Hall - HP BX5133 .H34 1647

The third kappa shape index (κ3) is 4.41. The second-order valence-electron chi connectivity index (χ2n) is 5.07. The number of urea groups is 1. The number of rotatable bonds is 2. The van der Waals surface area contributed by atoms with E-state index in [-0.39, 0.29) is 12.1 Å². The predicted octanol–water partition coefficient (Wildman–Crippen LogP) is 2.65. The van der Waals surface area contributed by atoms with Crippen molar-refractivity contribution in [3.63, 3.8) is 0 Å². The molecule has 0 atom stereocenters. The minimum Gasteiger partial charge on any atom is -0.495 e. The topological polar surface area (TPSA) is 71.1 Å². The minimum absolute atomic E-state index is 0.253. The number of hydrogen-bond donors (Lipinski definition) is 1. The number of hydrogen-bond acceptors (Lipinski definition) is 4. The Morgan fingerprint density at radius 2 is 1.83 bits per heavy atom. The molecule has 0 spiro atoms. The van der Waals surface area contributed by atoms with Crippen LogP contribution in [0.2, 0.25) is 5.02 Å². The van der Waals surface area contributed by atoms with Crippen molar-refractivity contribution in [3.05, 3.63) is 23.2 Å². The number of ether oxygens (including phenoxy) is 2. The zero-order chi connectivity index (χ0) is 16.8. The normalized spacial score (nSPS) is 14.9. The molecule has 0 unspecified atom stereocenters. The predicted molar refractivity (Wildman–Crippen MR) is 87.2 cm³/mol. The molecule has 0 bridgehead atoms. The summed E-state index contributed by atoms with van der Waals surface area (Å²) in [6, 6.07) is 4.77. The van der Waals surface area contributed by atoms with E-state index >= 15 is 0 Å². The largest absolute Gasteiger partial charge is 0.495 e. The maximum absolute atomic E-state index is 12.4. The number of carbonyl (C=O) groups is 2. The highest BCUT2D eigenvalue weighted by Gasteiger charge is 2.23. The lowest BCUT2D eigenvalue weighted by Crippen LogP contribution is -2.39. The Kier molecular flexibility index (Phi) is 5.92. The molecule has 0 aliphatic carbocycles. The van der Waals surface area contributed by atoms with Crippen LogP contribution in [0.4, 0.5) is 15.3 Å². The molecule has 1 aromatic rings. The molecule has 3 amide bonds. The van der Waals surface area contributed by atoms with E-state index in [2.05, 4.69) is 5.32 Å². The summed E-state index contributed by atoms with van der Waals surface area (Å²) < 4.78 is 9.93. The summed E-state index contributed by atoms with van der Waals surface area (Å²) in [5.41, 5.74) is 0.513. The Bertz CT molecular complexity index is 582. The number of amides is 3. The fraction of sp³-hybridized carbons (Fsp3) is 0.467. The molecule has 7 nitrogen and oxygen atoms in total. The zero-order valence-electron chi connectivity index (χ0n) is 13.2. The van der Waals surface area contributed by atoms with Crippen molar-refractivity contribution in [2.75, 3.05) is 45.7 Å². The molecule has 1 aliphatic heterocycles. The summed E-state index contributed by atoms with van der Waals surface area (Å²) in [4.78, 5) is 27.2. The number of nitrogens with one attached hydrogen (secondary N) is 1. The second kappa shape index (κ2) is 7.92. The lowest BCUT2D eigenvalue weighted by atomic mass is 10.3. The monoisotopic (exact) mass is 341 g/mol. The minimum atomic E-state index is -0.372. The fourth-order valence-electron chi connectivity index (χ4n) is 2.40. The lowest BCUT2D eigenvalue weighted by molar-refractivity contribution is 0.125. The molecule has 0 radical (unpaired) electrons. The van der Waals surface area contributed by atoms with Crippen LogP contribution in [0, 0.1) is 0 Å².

' The l'nconjlant.The Flatterer. who-mnohorfe can pafle by without barking at; yea, in the deep filenee of night the very moone-fhioe opencth his clamorous mour~ : he is the '~he~k of a wellcouched firr-work ; that flies out on all fides, not Without fcorchmg lt fdfe. Every eareislongagoe wearyofhim, and he is now almo!l weary of him[elfe. Give him but a little refpit,and he will die alone; ofno other death,rbro others wdfare. OftheVnconjlant. THe inconltant man rreads upon a moving earth, and keeps nopafe. His proB ceedings are ever heady and peremptory ; for he hath not the patienco to confultwith reafon,but determines meerly upon fancy. No man is fo hot in the purfuitofwhat heliketh;no manfoooer weary.He is fiery in his paffions, which yet are not more violent thetflnomentany : 't is a wonder ifhis loveor hatred b!l fo many dayes as~ wooder.His heart is the Inne o all good motions, wherein if they lodge fo a night,itis well;by morning they are gone,and takeno leave: and iftl;tey come thar way again, they areentertained as gue!ls, not as friends. At firlt like another Eub•li114 he loved fimpletrutb;thence diverting his.eyes, he fell in love with idolatry. thofe heathenifh !brines had never any more doting and befotted diem; and now'of late he is leaptfrom JJ.ome eo MunPtr, and is growne togiddy Anabap. tifme :what he will be next,as yet he knoweth not; but ere he have winrrcd his epiC nion,itwill be manife!l.Heis good to make an enemy of, ill for afriend; b<caufe as rhe"' is no trult in his affcdion, lo no rancor in his difpleafurc. The mulrirude ofhis changed purpofes brings with itforgetfulnelfe; and not ofothers more then ofhimfelfe. He faies,fwearcs,renounces,becaufe what he promifed, hemeant not longenough to make an imprellion. Hereinalone he is good for a common-wealth , that he fets many onwork,with building, ruining, altering ; and makes more hufineffe thenTime it fdfe; neither is he a greater enemy to thrift, then to idlenelfe. Propriety is to himenough caufe ofdillike; each thing pleafes himbetter that is not his own. Even in the bell things, long continuance is a jult quarrell 1 M•nna it felfe growes tedious with age, and Novelry is the highelt ltile ofcommendation to the meanelt offers: neither dorbhe in bookes and fafhions aske H•w g~Dd, but, H1w new. Variety D carries him away with delight, and no uniforme pleafure can be wirhout an iikfome fulnelfe. He is fo transformable into all opinions,maoners, qualities, that he feems rather made immediarely of rhe firlt matter, then ofwell tempered elements ; and therefore is in poffibility any thing,or every thing; norhing in prefent fubfhnce. Finally,he is fervile in imitation,waxey to perfwalions,witty to \vrong himfelf, a guelt in his ownhou[e,an Ape ofothers,and in aword, any rather then himfelfe. Ojthe Flatterer. FLattery is nothing but falfe friendfhip, fawning hypocrilie, difhooelt civility, E bafe '!'erchandize of \~ords, a plaulible d! fcord ofrhe heart and lips. Th~ Flarrerer 1s blear.-eyed tO 1ll;and cannot feev1ces; and his tongue walks ever 10 one rrack of unju!l praifes,and can no more tell how ro difcommend, then to fpeak true. H1s fpeeches aro full ofwondring inrerjeaions; and all his rides are fuperlarive, and both ofrhem fddomr ever but in prefence. his bafe mind is well marched with a mercenary tongue,which is a willing llave to another mans eare; neither regardeth he how true,but ~O\Y pleafing. His Art is nothing buc a delighrfull coo%enage,whofe ~ules ar~ fmoorhmg,and garded with perjury 1 whofe !cope is tomake men fooks, mreachmg them toover-value them!elves, and to tickle his friends to death. This man is a Porter ofall good tales,and mends rhem in the carriaae: OneofFames belt friend~,and his owne1~hat helps to furnifh her with rhofe rumo"urs, that may advanrage h1mfelfe. Confc1ence bath no greater adverfary1 forwhen !he is about to play ~er